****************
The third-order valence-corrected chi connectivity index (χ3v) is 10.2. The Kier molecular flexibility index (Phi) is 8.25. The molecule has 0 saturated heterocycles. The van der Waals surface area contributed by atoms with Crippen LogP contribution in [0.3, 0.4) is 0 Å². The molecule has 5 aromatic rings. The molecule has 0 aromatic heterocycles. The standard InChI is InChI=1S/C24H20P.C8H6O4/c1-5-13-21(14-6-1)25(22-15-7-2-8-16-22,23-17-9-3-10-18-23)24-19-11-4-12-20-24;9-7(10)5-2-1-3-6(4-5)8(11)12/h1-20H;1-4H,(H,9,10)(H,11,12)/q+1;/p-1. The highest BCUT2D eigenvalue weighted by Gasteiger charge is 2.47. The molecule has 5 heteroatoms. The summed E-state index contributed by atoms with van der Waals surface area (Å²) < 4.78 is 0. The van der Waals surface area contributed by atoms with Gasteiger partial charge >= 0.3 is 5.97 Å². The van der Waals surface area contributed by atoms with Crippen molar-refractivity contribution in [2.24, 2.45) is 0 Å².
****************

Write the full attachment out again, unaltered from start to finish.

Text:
The third-order valence-corrected chi connectivity index (χ3v) is 10.2. The Kier molecular flexibility index (Phi) is 8.25. The molecule has 0 saturated heterocycles. The van der Waals surface area contributed by atoms with Crippen LogP contribution in [0.3, 0.4) is 0 Å². The molecule has 5 aromatic rings. The molecule has 0 aromatic heterocycles. The standard InChI is InChI=1S/C24H20P.C8H6O4/c1-5-13-21(14-6-1)25(22-15-7-2-8-16-22,23-17-9-3-10-18-23)24-19-11-4-12-20-24;9-7(10)5-2-1-3-6(4-5)8(11)12/h1-20H;1-4H,(H,9,10)(H,11,12)/q+1;/p-1. The highest BCUT2D eigenvalue weighted by Gasteiger charge is 2.47. The molecule has 5 heteroatoms. The summed E-state index contributed by atoms with van der Waals surface area (Å²) < 4.78 is 0. The van der Waals surface area contributed by atoms with Gasteiger partial charge >= 0.3 is 5.97 Å². The van der Waals surface area contributed by atoms with Crippen molar-refractivity contribution in [2.24, 2.45) is 0 Å².